Posted on June 20 2016
Morganite is a gorgeous pale pink to peachy pink beryl, a cousin of emerald and aquamarine. Unlike emerald, morganite is relatively inclusion-free which adds to its allure. For many years, morganite slipped out of prominence and had little or no promotion. Thankfully that time has passed. Its delicate shade has come back into style impacting fine jewelry and bridal as customers choose it as a larger center stone for their engagement ring.
When and where?
In 1910, prospectors on Madagascar discovered a mesmerizing pink stone that. Like many other new gemstones, this stone found its way to George Kunz, Tiffany’s much-celebrated gemstone expert and champion of little-known gems. Identified as a member of the beryl family, Kunz suggested the name Morganite at the December 5th, 1910 meeting of the New York Academy of Sciences. It was adopted. Why would he suggest that name?
What’s in a name?
John Pierpont Morgan was the famed financier of the Gilded Age, Tiffany’s top patron, and, most importantly, an ardent gemstone collector. Kunz had assembled two outstanding collections for Morgan — both given to American Museum of Natural History. The Tiffany-Morgan Collection includes 2,176 very fine gemstone specimens and 2,442 fine pearls. Morgan didn’t stop there. He paid $100,000 to purchase the famous 12,300-specimen collection from Philadelphia industrialist Clarence S. Bement. It filled two rail boxcars and shipped straight to the museum where it remains today. Morgan’s passion for gemstones and contributions to the AMNH earned him the distinction of having the stone named after him. Morganite proved to be a very rare privilege.
Pala is a town near San Diego famous for its gem discoveries. These include multiple colors of fine tourmaline, spodumene (later named Kunzite after you know who), garnets, and topaz. In 1902 or 1903, pink beryl was discovered in a stone matrix that included tourmaline and other stones. What’s interesting is that Kunz was very familiar with these discoveries, no doubt visited the area’s many mines and wrote precisely and extensively about all the finds. Yet in his descriptions, he mentions beryl only in passing and doesn’t specify its color. From research, I suspect the beryl lacked the intense color Kunz saw when he received the Madagascar gems. And in the world of gems, color can create the difference between ordinary and extraordinary
Back to Madagascar
Most, unfortunately, Madagascar’s original morganite reserve was tapped out within 10 years. And though morganite is mined there and in other countries —Brazil, Mozambique, Namibia, the U.S., Russia, and more — the truly fine color of Madagascar’s first reserve has so far eluded the most determined prospectors and mining companies. Is it out there waiting for us somewhere? Only time will tell. Meanwhile, your best bet would be to visit Morgan Hall of Mineralogy at the American Museum of Natural History.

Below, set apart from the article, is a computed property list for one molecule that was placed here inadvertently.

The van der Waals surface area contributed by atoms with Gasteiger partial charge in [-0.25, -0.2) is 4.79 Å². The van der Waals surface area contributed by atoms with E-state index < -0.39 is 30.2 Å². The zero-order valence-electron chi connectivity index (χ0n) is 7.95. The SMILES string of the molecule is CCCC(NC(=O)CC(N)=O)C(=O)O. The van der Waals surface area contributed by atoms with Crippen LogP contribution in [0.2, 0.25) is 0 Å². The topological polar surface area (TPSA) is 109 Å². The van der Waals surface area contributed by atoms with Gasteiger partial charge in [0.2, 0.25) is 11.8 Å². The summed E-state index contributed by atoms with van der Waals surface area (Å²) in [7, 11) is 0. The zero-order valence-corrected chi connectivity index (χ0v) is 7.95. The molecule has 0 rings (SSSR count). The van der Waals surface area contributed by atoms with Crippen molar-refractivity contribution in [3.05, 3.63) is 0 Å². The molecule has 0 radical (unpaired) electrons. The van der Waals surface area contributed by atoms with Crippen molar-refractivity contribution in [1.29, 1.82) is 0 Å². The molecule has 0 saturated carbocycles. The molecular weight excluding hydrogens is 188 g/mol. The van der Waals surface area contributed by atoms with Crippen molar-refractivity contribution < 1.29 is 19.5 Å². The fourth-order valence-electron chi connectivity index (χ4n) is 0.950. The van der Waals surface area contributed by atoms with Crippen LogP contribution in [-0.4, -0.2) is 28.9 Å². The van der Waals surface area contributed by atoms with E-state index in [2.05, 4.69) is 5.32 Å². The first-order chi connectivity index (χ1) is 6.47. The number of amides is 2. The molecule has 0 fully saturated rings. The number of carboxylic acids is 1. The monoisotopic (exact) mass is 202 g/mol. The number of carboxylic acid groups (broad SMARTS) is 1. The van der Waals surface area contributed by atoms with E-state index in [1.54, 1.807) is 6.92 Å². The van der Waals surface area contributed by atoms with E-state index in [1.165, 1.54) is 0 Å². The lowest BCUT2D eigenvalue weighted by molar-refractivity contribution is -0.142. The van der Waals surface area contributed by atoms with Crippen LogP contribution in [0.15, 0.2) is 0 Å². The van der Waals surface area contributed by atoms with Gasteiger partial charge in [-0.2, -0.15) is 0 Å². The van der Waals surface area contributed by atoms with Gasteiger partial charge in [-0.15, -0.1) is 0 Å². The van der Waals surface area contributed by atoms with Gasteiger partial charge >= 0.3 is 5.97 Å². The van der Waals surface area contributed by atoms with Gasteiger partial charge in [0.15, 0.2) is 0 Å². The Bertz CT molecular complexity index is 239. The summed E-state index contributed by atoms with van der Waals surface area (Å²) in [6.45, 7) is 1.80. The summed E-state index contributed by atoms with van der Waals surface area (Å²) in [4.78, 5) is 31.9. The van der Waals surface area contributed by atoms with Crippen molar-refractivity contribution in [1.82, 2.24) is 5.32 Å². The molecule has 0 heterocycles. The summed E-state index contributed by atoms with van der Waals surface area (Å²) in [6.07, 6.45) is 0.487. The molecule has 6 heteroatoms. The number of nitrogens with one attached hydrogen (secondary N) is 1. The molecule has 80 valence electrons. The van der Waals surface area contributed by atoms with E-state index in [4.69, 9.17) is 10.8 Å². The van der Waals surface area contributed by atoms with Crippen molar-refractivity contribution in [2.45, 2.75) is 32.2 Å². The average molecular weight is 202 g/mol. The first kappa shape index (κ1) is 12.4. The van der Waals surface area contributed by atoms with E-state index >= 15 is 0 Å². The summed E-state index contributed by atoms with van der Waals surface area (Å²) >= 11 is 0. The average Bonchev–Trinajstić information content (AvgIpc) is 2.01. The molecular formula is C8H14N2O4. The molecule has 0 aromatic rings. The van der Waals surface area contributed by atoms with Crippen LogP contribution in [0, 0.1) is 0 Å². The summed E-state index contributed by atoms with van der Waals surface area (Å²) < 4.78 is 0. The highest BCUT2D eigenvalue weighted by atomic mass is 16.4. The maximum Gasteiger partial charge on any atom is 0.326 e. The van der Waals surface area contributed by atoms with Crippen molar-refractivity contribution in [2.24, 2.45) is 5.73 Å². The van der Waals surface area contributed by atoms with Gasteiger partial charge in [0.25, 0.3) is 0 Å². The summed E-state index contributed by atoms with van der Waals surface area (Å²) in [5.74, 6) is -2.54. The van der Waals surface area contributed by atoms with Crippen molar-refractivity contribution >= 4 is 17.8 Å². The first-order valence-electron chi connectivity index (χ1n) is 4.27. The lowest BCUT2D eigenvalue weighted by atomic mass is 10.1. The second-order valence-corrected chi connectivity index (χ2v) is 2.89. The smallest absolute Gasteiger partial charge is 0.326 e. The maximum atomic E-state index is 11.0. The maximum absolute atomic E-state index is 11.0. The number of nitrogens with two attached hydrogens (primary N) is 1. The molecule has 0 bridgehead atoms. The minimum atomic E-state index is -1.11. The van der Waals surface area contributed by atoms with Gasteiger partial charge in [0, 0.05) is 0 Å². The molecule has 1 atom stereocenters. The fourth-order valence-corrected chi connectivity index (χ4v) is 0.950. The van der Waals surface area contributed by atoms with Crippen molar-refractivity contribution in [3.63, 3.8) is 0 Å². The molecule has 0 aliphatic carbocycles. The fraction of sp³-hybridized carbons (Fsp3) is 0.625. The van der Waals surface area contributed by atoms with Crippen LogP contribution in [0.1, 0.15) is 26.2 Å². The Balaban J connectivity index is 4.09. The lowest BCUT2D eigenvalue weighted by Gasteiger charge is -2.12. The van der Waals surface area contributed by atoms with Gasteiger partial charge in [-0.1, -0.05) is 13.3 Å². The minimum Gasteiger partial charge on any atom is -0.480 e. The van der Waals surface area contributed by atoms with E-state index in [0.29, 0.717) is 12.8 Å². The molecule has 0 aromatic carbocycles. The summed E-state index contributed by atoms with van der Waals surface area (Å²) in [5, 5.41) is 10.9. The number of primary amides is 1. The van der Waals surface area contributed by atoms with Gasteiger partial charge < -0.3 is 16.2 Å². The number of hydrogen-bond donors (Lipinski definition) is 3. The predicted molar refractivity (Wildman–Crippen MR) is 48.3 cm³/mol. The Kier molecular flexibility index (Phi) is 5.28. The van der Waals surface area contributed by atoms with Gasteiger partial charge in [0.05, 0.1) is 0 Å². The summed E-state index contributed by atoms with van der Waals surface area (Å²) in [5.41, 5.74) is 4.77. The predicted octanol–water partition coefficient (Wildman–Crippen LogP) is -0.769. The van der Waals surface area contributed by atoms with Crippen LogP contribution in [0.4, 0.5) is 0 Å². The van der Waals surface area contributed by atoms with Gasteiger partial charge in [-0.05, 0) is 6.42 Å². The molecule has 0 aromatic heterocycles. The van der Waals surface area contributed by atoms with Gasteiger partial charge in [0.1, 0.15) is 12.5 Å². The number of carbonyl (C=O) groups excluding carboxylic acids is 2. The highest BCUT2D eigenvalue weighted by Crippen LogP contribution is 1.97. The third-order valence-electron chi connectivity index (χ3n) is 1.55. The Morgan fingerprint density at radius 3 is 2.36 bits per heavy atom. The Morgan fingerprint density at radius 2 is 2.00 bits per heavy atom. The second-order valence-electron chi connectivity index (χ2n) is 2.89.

Today most morganite ranges from a very pale pink or to a peachy pink color and it is so pale much of it is heat-treated to enhance the color. In the realm of pale stone, a bigger stone better color. Consider the Caribbean water. Where it meets the beach it lacks that lush tropical blue. Yet as the water deepens, the gorgeous color emerges. What’s the moral of this story? Encourage customers to select a large morganite.
Did Kunz “discover” Morganite?
Though the famed gemologist did not actually take morganite from the earth, you could argue that he discovered it in much the same way Hollywood stars are “discovered” — someone identifies and develops their potential. Kunz identified pink beryl — and many other lesser known gems — as a valuable stone of great beauty and set about to make it a star in Tiffany’s creations. This guaranteed it a coveted status with Tiffany’s wealthy patrons and a memorable name.
“The Rose of Maine”
In the fall of 1989, one of the largest morganite specimens was discovered in Buckfield, Maine. It measured approximately 12” by 9” and weighed in at a hefty 50lbs. That’s about 115,000 carats. On discovery, it appeared dark orange but on exposure to sunlight, it turned pink. Sadly, the two brothers who found it could not agree on its future and one of them split it. Since then a number faceted beauties have emerged from “The Rose of Maine.” They are highly coveted and hard to find.
To heat or not to heat?
A great deal of morganite for sale has been heat-treated. Straight from the mine, most morganite is either a very pale pink or a pale peach with yellow tones. Some women like the natural peach color but many prefer the pink. Heating removes the yellow tones to produce a pinker stone and it intensifies the pale pink into a more vibrant pink though still pale. Our Black Box Gemstones® Morganite offers an excellent selection of both shades in various gradations of colors.
Powered by Morganite
We can summon Morganite’s power by looking to our hearts. Wearing or possessing morganite promotes heart health by reducing stress and stimulating calm. It also nurtures our emotional “heart” — our ability to give and receive love — by helping to release hurt feelings, resentments, and fears. It energizes our positive inclinations, bringing wisdom and purpose. (I’m going to go out on a limb here and say it’s not just women who should wear morganite. We also need to create morganite jewelry for men.)
Is that enough power? There’s more. Its color “energy” relates to caring, commitment, and calm. Couldn’t we all use a little more of that? That may or may not be true. I’ve been known to care too much and to over commit myself. On the other hand, I really do need calm. I think a large oval or cushion morganite set in rose gold would look gorgeous on my finger. I totally understand the power of gemstones.
Originally written by Elizabeth Raffel for Stuller.